You may also write tests for legacy code that you will be modifying. This tends to be much more difficult because the code was not designed and written to be tested.

Advantages

  1. You have code to test.
  2. You can see the code under test, so you can potentially test every path.
  3. You can write tests for any code to ensure that any changes you make do not inadvertently change its functionality. This applies to changing legacy code, and also to refactoring existing code that you wrote.

Disadvantages

  1. By writing the code first, you may write code that was not necessary to satisfy all of the system’s or class’s requirements.

Test First

Test first is also called Test Driven Development or Test Driven Design (TDD). You start by writing a simple test. The test program fails to link because you have not yet written the code you are testing. You then write just enough code to satisfy the one test. Next, you add another test which fails. You modify the code to satisfy both tests. This may result in throwing away the code you wrote to satisfy the first test. When both tests pass, add another test, and so on. After each test passes, you may refactor the code and run the tests again. If they pass, you have refactored the code correctly. This is known as red-green-refactor.

Let’s look at an example. Say you want to write a function that takes the cube of an integer. Let’s call the function Cube. Start by writing a test:

void TestCube2()
{
    int result = Cube(2);
   
    Debug.Assert(result == 8);
}

Now we write the simplest Cube function that passes this test:

int Cube(int num)
{
    return 8;
}

Build this and the test passes. Now add another test.

void TestCube3()
{
    int result = cube(3);

    Debug.Assert(result == 27);
}

This test will fail because Cube returns 8. Now modify Cube to return 8 when given the value 2 and 27 when given the value 3. One such solution is:

int Cube(int num)
{
    return num * num * num;
}

Now both tests will pass. Add more tests such as inputting 0 and negative numbers. If the tests do not pass, then modify Cube as needed. What about input values that cause integer overflow or underflow conditions? Do they behave as you expect or as needed by the requirements?

Advantages

  1. You only write code that satisfies the tests. In that way, if you write tests to cover all required functionality, you will end up with methods that contain the minimum functionality required.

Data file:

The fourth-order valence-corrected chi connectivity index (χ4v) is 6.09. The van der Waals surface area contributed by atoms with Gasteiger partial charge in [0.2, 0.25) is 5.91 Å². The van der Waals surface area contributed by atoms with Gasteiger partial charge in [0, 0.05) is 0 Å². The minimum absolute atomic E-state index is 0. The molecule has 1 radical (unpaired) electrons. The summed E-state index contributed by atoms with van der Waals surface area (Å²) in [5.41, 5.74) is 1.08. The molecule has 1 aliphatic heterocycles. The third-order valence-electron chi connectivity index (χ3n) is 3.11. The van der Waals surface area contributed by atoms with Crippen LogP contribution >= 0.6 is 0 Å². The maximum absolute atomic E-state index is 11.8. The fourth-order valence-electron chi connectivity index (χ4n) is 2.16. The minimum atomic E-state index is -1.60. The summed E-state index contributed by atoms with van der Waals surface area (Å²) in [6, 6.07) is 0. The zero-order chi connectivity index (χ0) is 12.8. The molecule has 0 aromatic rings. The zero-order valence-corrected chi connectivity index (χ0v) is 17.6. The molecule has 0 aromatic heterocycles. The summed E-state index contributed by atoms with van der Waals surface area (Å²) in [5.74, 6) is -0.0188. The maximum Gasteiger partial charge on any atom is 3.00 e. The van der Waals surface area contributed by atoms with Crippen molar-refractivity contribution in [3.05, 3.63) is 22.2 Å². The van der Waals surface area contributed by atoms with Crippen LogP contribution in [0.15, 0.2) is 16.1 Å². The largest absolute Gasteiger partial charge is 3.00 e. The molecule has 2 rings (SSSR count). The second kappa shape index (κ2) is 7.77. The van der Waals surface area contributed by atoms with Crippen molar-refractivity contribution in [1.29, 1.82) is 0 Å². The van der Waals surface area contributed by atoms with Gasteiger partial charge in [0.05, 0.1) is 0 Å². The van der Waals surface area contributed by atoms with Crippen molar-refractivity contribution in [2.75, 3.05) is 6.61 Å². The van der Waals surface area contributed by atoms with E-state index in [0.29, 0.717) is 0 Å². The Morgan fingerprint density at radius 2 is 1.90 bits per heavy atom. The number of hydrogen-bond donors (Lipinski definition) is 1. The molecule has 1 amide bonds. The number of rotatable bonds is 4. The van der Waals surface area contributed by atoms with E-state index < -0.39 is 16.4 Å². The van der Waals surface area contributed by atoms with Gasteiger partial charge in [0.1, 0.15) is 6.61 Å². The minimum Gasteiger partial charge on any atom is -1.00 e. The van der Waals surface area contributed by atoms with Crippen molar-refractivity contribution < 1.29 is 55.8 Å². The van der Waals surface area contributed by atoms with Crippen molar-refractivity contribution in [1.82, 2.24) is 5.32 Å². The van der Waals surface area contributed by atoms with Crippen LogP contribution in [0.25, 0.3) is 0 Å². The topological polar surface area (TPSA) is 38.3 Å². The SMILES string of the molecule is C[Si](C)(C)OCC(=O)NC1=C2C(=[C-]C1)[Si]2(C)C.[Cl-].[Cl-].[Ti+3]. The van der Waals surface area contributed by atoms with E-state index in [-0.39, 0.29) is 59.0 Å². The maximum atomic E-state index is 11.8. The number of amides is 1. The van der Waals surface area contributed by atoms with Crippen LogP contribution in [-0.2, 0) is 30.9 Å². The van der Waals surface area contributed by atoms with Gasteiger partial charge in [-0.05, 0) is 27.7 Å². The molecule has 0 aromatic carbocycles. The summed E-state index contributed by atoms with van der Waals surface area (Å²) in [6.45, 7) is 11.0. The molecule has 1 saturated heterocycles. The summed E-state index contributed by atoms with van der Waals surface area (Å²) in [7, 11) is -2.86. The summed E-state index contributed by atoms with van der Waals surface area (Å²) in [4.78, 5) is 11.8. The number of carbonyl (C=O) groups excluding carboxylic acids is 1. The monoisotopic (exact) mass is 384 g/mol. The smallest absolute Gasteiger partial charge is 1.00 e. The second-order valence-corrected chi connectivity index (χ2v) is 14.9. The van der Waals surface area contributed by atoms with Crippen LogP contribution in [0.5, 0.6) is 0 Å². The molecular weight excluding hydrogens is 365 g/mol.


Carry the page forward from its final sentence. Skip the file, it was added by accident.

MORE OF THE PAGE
2. Refactoring simply becomes a step in the coding process. You can end up with better, “tighter” code.

Disadvantages

  1. If you follow the process religiously, you start by writing code that you will be throwing away as you write more tests. This could be seen as wasted effort.
  2. You may get into the habit of doing no up-front design work, and just let TDD dictate the design for you.

Bug Driven Testing

With bug driven testing, you only write tests when you or your users discover a bug in your code. You then write a test that reproduces the bug, and finally modify the code to eliminate the bug. You may also write other tests for the unit, but only for that unit.

Advantages

  1. Because you have few tests, there is less code to build and maintain.
  2. The time required to run the unit tests is very small.

Disadvantages

  1. Your code contains more bugs that you haven’t discovered yet.
  2. The code may contain more than the required functionality.
  3. You are less likely to refactor your code because you cannot be certain that the refactored code does exactly the same thing as the previous code and nothing else.

Additional Reading

Review

This post has discussed what unit tests are, why you should write unit tests, what code you should write unit tests for, and when to run the unit tests. Finally, the post discussed when you should write unit tests.

The next post will investigate how to write unit tests. It will also discuss how to select a unit testing framework.

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Posted in Testing
2 comments on “Unit Testing
  1. […] post, Unit Testing, covered a number of aspects of unit testing. Hopefully that post has convinced you that unit […]

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  2. […] simple tests in the arrange, act, assert format. See Unit Testing for more information on […]